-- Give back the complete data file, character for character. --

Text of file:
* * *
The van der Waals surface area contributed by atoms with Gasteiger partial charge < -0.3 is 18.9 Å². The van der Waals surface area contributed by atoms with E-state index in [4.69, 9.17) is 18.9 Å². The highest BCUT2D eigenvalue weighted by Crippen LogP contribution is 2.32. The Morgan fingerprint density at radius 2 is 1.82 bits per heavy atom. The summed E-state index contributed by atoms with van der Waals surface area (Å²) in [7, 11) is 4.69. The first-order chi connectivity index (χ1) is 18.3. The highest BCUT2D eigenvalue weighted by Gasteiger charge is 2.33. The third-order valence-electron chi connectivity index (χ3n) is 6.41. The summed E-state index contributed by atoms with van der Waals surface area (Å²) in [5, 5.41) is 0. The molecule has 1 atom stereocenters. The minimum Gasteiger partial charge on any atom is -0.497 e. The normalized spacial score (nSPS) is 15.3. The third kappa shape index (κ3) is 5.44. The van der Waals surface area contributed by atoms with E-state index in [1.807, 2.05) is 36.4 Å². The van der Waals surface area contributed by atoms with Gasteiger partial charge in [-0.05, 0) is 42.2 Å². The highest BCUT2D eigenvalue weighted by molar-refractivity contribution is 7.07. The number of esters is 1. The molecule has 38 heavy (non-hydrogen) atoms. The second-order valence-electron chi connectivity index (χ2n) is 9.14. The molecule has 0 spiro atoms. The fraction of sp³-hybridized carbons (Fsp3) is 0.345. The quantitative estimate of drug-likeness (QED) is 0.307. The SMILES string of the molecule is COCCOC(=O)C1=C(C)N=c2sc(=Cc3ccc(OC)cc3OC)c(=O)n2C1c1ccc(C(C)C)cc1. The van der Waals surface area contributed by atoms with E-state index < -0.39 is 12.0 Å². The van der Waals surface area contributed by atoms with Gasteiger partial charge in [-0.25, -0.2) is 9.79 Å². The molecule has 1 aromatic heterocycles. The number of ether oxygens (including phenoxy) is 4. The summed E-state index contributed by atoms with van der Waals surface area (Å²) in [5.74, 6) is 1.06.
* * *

The van der Waals surface area contributed by atoms with Gasteiger partial charge < -0.3 is 18.9 Å². The van der Waals surface area contributed by atoms with E-state index in [4.69, 9.17) is 18.9 Å². The highest BCUT2D eigenvalue weighted by Crippen LogP contribution is 2.32. The Morgan fingerprint density at radius 2 is 1.82 bits per heavy atom. The summed E-state index contributed by atoms with van der Waals surface area (Å²) in [7, 11) is 4.69. The first-order chi connectivity index (χ1) is 18.3. The highest BCUT2D eigenvalue weighted by Gasteiger charge is 2.33. The third-order valence-electron chi connectivity index (χ3n) is 6.41. The summed E-state index contributed by atoms with van der Waals surface area (Å²) in [5, 5.41) is 0. The molecule has 1 atom stereocenters. The minimum Gasteiger partial charge on any atom is -0.497 e. The normalized spacial score (nSPS) is 15.3. The third kappa shape index (κ3) is 5.44. The van der Waals surface area contributed by atoms with E-state index in [1.807, 2.05) is 36.4 Å². The van der Waals surface area contributed by atoms with Gasteiger partial charge in [-0.05, 0) is 42.2 Å². The highest BCUT2D eigenvalue weighted by molar-refractivity contribution is 7.07. The number of esters is 1. The molecule has 38 heavy (non-hydrogen) atoms. The second-order valence-electron chi connectivity index (χ2n) is 9.14. The molecule has 0 spiro atoms. The fraction of sp³-hybridized carbons (Fsp3) is 0.345. The quantitative estimate of drug-likeness (QED) is 0.307. The SMILES string of the molecule is COCCOC(=O)C1=C(C)N=c2sc(=Cc3ccc(OC)cc3OC)c(=O)n2C1c1ccc(C(C)C)cc1. The van der Waals surface area contributed by atoms with E-state index < -0.39 is 12.0 Å². The van der Waals surface area contributed by atoms with Gasteiger partial charge in [-0.25, -0.2) is 9.79 Å². The molecule has 1 aromatic heterocycles. The number of ether oxygens (including phenoxy) is 4. The summed E-state index contributed by atoms with van der Waals surface area (Å²) in [5.74, 6) is 1.06.